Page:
But what if we were to follow to its logical conclusion Osborne’s assertion that the supposed 18 per cent ‘pay premium’ prevents the private sector from competing for staff? To remove that ‘premium’ from the salaries of all 335,000 public employees in Wales would take £1.25 billion out of the Welsh economy, causing further hardship.
Rather than cut further, the government should be investing in job creation to revive the economy. The unions will continue our attempts to convince ministers of that. In the meantime, we will not stand by and allow further attacks on the jobs, pay and conditions of people providing vital services to the public. Our fight is also to protect the well being of everyone in Wales.
5 thoughts on “Cost of the cuts 1: Wales dealt the toughest budget deal in the UK”
“Cutting public sector jobs will do nothing to promote economic recovery.”
So the logical response presumably is to develop public sector jobs – but how would that drive the Welsh economy, already stifled by the overblown public sector?
Can we please stop vested interest trade unionists bleating about Thatcher and Major – there has been a labour administration in Cardiff since 1999 (with fully devolved powers on economic development) supported by a labour administration from 1997 until 2010. The failure to develop the appropriate environment in which the private sector can grow lies with the labour party.
Incidentally, according to no less a journal than The Economist, the public sector premium in Wales is substantially more than 18%. Nice work if you can get it.
The economic ‘crisis’ affecting Europe cannot be wished away, as it was caused/based on whole countries/regions living way beyond their means, as we have done in Wales for generations. The reductions in public expenditure are being driven by the Treasury and would have taken place who ever won the election in 2010, as without re-balancing the markets would have hammered our currency and where would we be if that had happened. The Labour Party is being totally dishonest in its constant bleating about ‘cuts’, as they were responsible for the unwarranted/unaffordable growth in public funding after 2000, without the huge structural changes needed to public services. The strange thing about this ‘recession’ is that there is growth in the economy of London/south east of England as is evidenced by myself when I visit family, however jobs seem to be filled with non-British people, who have travelled huge distances to work. The same has happened in Ireland, where half the staff in a good hotel were from eastern Europe!! We in little and penurious Wales have lived in a fantasy land for years, with politicians still wish we were living in 1945, however the world has changed whilst we still want top-down services provided by inflexible/out dated practices etc etc. At a time of such reductions in public expenditure the priorities of the Welsh Government, particularly on the Welsh language, the police are a disgrace and complete waste of money. We need first class minds to sort out Welsh public life on the basis of what the economy can afford, without borrowing for capital projects, rather than so many paid third rate politicians who just tell the ‘masses’ what they want to hear, in order that they get re-elected to well paid jobs.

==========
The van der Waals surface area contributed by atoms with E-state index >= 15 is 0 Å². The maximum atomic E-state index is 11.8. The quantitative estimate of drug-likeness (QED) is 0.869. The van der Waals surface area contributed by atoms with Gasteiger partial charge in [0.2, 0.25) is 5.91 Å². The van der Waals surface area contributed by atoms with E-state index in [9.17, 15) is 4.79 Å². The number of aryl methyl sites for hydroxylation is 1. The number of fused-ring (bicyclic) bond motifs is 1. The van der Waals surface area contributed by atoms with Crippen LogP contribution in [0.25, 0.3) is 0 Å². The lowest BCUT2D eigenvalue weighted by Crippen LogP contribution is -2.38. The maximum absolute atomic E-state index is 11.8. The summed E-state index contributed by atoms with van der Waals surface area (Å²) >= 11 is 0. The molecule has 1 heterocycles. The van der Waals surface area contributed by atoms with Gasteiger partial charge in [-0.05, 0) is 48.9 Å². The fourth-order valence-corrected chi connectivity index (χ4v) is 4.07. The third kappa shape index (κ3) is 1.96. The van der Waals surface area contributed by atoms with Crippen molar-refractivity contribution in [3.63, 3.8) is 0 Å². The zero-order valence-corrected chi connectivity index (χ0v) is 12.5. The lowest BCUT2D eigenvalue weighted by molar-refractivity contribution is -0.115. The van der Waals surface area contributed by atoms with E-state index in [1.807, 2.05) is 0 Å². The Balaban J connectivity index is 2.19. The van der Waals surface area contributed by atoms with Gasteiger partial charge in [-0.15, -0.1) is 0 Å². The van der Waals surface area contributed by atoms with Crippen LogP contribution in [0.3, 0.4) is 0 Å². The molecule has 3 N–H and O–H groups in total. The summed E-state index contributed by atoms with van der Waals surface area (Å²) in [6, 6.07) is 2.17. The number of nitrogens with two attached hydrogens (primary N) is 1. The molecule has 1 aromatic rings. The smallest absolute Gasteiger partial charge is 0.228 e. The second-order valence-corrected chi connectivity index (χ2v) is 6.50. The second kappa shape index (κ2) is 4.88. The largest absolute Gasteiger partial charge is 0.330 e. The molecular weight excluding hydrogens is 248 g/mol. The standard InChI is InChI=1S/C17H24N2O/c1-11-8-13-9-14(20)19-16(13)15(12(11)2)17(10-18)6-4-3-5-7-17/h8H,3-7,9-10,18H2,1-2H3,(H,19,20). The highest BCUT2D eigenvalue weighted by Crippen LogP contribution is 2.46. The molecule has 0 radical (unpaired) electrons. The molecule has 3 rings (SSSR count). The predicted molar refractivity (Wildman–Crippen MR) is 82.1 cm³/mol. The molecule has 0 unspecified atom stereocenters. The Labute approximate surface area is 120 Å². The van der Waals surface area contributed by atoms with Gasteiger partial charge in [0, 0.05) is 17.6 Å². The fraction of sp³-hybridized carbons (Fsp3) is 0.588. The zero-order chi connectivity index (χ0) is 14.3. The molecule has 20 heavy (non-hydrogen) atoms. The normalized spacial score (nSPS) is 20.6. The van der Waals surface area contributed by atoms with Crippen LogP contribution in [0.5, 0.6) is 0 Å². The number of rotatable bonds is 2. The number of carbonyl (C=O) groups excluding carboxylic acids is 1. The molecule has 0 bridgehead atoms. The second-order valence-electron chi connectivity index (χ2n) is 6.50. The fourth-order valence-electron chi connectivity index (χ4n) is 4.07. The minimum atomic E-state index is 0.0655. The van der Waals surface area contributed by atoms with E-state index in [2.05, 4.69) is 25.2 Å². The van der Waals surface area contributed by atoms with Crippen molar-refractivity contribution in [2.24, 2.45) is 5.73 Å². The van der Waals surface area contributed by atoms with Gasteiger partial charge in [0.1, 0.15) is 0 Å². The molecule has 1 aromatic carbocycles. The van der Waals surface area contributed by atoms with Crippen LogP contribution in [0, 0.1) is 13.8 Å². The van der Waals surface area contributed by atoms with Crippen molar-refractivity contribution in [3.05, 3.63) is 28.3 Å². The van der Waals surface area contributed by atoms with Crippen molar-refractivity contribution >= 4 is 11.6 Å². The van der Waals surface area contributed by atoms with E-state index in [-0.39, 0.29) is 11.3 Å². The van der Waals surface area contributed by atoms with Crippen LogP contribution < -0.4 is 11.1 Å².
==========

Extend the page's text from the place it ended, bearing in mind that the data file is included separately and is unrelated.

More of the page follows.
As if capital did not constitute a vested interest in its own right! Are we to forget the 124 billion pound bank bailout? What is ‘austerity’ other than a transfer of private liability to the ‘public purse’? Given that it was this single act that so unsettled the ‘markets’, it will be interesting to see how Moody’s responds to Wednesdays quarterly growth figures?
Moreover, in light of recent scandals concerning failing academies, A4E, rampant energy profiteering and rail ‘ticket-price inflation’, it is quite clear that taking public-services outside the sphere of democratic accountability and into the ‘private sector’ provides no freedom other than that to freeze, fester, walk or pay!
In the UK, a relative fall in wages (and rise in exploitation) was frequently subsidised by ‘consumer’ borrowing against equity. If the trade union movement had recovered sooner, it is quite possible that our economy might have been made sustainable. Who can forget the ‘pension holidays’ of the late eighties/nineties? The ‘great moderation’ was a failed experiment; the NAIRU model of accumulation collapsed because capital cannot get labour for nothing! Consequently, let us not be deceived by those fans of ‘austerity’ who suggest that we can simply cannibalise public services – it is they who would seek to build a sweatshop on the wreckage (though god knows where they expect to find the start-up capital)!
Eitherway; bleating the shop-worn shibboleths of failed orthodoxy can do nothing other than add a tinge of farce to the mean-tragedy that now threatens to engulf so many ‘ordinary’ welsh lives.
John Ball is right, we have to get away from a politics of vicitimisation and address our problems without excuses or scapegoats. Howell Morgan, on the other hand, retails a lot of vague right-wing prejudices without intellectual content. What are the “huge structural changes” required for public services? Is this code for selling them off to private providers who would negelct the needy in order to maximise profit? What is wrong with priorities with regard to the Welsh language and the police? First-class minds – oh dear the heroic view of political leaders that gave us Mussolini. Whatever Wales needs it is not this brain-dead regurgitation of cliches.
It is a well researched article with an obvious reflection on reality.
People at work and in pensions in Wales are being poorly treated by the UK government – and all because greedy people speculated irresponsibly with money and assets that they did not own.
The people now suffering are not those greedy people. The greedy have got away with it!
It has been left to people who work in the public sector to pay for negligent business people from the finance and banking sectors who brought about the Crash in 2008.